Josh: The truth! Look how quickly you understand! The important thing here is to do everything you can to minimize distractions. Each day, as emergencies arise, try to determine which ones really need your attention and which ones can be handled with a damp paper towel or a sip of water.
4) Your planning time is about one minute.
Abigail: After leaving my kids with our wonderful teachers, I feel like I have to run down the hall to get them. I’m struggling with the things on my ever-growing list. Time is a battle. But I have learned the importance of setting boundaries.
I have priorities in the classroom and personal priorities. I have to draw a line between the two so that one doesn’t infringe on the other. I know I’ll be the best teacher in my class if I leave my teacher’s list behind and get on the treadmill for thirty minutes. When I have time to myself, I love my students even more. …. Even when I discover upon entering the classroom that my checklists are incomplete.
Josh: It is not easy to find a balance between work and private life. You would do well to see the importance of it. A growth mindset requires us to regularly reflect and take small steps toward continuous, incremental improvement. In the fight against burnout, we must pay attention to our mind, our heart and our soul. Your students (and our profession) need you to give your best every day ….. give.
5) Students love to show love.
Abigail: I was very pleasantly surprised by the love my students showed me by hugging me.
I’m sure the teachers are underpaid, but the students make up for it with hugs. There is no monetary value that you can apply to building a relationship with your child. These kids have stories, families, memories, lives and hearts that they usually wear on their sleeves. I can’t imagine my life without them, now that I know with how much love they embrace me like that.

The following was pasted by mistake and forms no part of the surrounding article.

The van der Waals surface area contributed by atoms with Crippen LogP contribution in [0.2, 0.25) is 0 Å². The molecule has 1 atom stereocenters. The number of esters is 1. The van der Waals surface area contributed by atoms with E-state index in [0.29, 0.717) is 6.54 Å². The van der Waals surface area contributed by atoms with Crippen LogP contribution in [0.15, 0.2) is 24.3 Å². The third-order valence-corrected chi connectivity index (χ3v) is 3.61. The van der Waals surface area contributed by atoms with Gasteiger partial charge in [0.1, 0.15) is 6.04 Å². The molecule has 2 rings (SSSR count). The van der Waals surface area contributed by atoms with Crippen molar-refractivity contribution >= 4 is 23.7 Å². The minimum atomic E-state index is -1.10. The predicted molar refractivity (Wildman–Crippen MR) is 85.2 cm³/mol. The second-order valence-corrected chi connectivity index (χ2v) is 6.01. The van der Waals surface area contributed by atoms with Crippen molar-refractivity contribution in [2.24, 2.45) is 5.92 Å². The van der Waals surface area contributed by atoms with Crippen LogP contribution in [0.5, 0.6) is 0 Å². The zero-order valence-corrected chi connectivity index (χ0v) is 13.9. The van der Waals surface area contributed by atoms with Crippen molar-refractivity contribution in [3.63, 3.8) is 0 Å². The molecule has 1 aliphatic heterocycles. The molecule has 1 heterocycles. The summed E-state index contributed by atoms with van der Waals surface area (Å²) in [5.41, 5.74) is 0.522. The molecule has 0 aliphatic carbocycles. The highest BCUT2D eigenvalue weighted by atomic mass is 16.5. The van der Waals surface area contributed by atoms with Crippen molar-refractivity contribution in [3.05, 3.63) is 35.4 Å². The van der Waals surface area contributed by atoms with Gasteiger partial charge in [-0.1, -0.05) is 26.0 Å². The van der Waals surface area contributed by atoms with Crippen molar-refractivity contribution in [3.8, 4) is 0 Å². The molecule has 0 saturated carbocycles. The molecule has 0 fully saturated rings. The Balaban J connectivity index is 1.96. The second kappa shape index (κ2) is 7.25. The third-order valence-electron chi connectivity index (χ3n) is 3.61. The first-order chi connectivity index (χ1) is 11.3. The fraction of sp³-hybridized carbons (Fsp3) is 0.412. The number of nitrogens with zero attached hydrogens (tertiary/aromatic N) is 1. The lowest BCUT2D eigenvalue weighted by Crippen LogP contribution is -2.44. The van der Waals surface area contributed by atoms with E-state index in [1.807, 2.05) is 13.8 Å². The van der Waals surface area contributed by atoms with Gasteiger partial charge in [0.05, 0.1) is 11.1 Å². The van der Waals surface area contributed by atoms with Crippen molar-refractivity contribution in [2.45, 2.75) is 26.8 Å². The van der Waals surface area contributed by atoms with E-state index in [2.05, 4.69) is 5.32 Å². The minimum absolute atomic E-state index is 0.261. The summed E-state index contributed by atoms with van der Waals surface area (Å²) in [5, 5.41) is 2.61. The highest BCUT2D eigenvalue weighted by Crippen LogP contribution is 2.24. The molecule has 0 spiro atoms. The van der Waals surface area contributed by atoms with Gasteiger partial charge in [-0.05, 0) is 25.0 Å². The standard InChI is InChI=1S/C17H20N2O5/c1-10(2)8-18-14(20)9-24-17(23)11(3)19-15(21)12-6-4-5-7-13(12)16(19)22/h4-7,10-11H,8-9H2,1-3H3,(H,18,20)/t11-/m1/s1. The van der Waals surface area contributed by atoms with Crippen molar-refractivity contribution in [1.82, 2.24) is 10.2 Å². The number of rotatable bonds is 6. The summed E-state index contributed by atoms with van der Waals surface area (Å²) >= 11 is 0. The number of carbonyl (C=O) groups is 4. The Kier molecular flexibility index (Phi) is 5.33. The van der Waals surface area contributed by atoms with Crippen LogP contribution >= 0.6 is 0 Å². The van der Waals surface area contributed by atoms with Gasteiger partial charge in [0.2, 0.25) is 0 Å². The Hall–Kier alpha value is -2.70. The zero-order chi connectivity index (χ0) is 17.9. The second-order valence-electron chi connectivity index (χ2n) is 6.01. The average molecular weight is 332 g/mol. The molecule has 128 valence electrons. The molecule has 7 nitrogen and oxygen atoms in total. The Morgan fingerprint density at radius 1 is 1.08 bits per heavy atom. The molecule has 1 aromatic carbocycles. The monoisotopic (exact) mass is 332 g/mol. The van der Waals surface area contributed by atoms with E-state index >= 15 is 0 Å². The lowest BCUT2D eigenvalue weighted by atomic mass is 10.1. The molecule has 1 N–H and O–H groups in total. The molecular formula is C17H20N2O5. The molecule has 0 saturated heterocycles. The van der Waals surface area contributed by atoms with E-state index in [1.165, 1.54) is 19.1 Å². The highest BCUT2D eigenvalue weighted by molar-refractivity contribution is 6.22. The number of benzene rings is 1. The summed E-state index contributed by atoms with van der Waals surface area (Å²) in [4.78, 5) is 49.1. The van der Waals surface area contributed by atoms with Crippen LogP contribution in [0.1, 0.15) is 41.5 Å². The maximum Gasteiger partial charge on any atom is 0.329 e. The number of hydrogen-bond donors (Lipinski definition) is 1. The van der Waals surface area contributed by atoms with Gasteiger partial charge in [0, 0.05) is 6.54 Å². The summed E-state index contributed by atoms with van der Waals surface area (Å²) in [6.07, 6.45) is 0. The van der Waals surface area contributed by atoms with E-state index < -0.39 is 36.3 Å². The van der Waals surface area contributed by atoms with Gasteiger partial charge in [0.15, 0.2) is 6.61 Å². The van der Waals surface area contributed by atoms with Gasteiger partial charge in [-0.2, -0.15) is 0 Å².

Josh: Maya Angelou once said: I understood that people will forget what you said, what you did, but they will never forget how you made them feel. As a teacher, you are challenged. Investing, investing, and trying to improve the lives of twenty-somethings in a relatively short period of time can be messy and difficult. However, their influence will potentially be greater than you can imagine. Handle this enormous responsibility with care and do not hesitate to show unconditional love to your students.
Abigail Dahlman is a third grade teacher. Classroom at Oakland Elementary School in Spartanburg, SC. Abigail recently graduated from Furman University and is in her first year of teaching. Interacting with Dahlman on Twitter @abigaildahlman.
Josh Patterson, PhD, is the principal of Oakland Elementary School. A graduate of Furman University and the University of South Carolina, he is the new head of the ASCD Class of 2014 and a member of the South Carolina ASCD Board of Directors. Keep in touch with Patterson on Twitter @ACE_Patterson.
Frequently Asked Questions
What college never taught me?
A: That it is impossible to predict the future.
What are your top 5 picks which are hardly taught but to be undeniably taught in schools?
A: 1. The Pythagorean theorem (a2 + b2 = c2) – A mathematical formula that allows calculating the hypotenuse of a right triangle given any two sides and the length of its other leg. – Used in many fields like engineering, architecture, physics and more recently computer graphics before they were able to easily generate 3D models on computers…
What schools dont teach us?
A: The school you go to does not teach everything.